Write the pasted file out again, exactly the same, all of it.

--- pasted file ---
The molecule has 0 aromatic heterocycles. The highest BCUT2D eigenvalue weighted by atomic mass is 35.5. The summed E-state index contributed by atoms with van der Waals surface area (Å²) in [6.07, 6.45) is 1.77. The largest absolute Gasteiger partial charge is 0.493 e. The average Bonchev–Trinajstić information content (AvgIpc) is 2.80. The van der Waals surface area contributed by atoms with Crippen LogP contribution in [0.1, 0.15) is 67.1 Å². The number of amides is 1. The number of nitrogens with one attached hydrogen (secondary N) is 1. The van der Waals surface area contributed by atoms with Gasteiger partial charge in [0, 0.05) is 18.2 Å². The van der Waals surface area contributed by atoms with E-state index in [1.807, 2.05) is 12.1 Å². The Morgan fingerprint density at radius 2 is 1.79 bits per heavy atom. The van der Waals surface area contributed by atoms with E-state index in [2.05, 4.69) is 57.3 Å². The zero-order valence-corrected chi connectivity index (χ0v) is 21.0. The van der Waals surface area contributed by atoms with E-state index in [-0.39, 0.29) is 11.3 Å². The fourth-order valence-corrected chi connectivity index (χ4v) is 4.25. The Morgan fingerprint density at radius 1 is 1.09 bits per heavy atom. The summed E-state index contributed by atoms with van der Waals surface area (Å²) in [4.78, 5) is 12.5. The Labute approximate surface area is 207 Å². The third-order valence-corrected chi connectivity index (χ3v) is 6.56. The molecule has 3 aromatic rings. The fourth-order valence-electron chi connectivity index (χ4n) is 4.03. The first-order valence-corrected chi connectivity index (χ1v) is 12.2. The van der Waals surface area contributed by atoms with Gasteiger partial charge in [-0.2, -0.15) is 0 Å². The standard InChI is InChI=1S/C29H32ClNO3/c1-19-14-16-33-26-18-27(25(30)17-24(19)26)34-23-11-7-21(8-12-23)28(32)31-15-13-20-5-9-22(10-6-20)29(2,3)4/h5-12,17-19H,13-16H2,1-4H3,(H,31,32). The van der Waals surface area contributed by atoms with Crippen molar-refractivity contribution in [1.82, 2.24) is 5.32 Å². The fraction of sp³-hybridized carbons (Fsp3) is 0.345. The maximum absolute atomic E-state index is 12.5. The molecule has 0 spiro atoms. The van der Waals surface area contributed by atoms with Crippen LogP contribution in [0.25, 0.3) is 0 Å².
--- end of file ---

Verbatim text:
The molecule has 0 aromatic heterocycles. The highest BCUT2D eigenvalue weighted by atomic mass is 35.5. The summed E-state index contributed by atoms with van der Waals surface area (Å²) in [6.07, 6.45) is 1.77. The largest absolute Gasteiger partial charge is 0.493 e. The average Bonchev–Trinajstić information content (AvgIpc) is 2.80. The van der Waals surface area contributed by atoms with Crippen LogP contribution in [0.1, 0.15) is 67.1 Å². The number of amides is 1. The number of nitrogens with one attached hydrogen (secondary N) is 1. The van der Waals surface area contributed by atoms with Gasteiger partial charge in [0, 0.05) is 18.2 Å². The van der Waals surface area contributed by atoms with E-state index in [1.807, 2.05) is 12.1 Å². The Morgan fingerprint density at radius 2 is 1.79 bits per heavy atom. The van der Waals surface area contributed by atoms with E-state index in [2.05, 4.69) is 57.3 Å². The zero-order valence-corrected chi connectivity index (χ0v) is 21.0. The van der Waals surface area contributed by atoms with E-state index in [-0.39, 0.29) is 11.3 Å². The fourth-order valence-corrected chi connectivity index (χ4v) is 4.25. The Morgan fingerprint density at radius 1 is 1.09 bits per heavy atom. The summed E-state index contributed by atoms with van der Waals surface area (Å²) in [4.78, 5) is 12.5. The Labute approximate surface area is 207 Å². The third-order valence-corrected chi connectivity index (χ3v) is 6.56. The molecule has 3 aromatic rings. The fourth-order valence-electron chi connectivity index (χ4n) is 4.03. The first-order valence-corrected chi connectivity index (χ1v) is 12.2. The van der Waals surface area contributed by atoms with Gasteiger partial charge in [-0.2, -0.15) is 0 Å². The standard InChI is InChI=1S/C29H32ClNO3/c1-19-14-16-33-26-18-27(25(30)17-24(19)26)34-23-11-7-21(8-12-23)28(32)31-15-13-20-5-9-22(10-6-20)29(2,3)4/h5-12,17-19H,13-16H2,1-4H3,(H,31,32). The van der Waals surface area contributed by atoms with Crippen molar-refractivity contribution in [1.82, 2.24) is 5.32 Å². The fraction of sp³-hybridized carbons (Fsp3) is 0.345. The maximum absolute atomic E-state index is 12.5. The molecule has 0 spiro atoms. The van der Waals surface area contributed by atoms with Crippen LogP contribution in [0.25, 0.3) is 0 Å².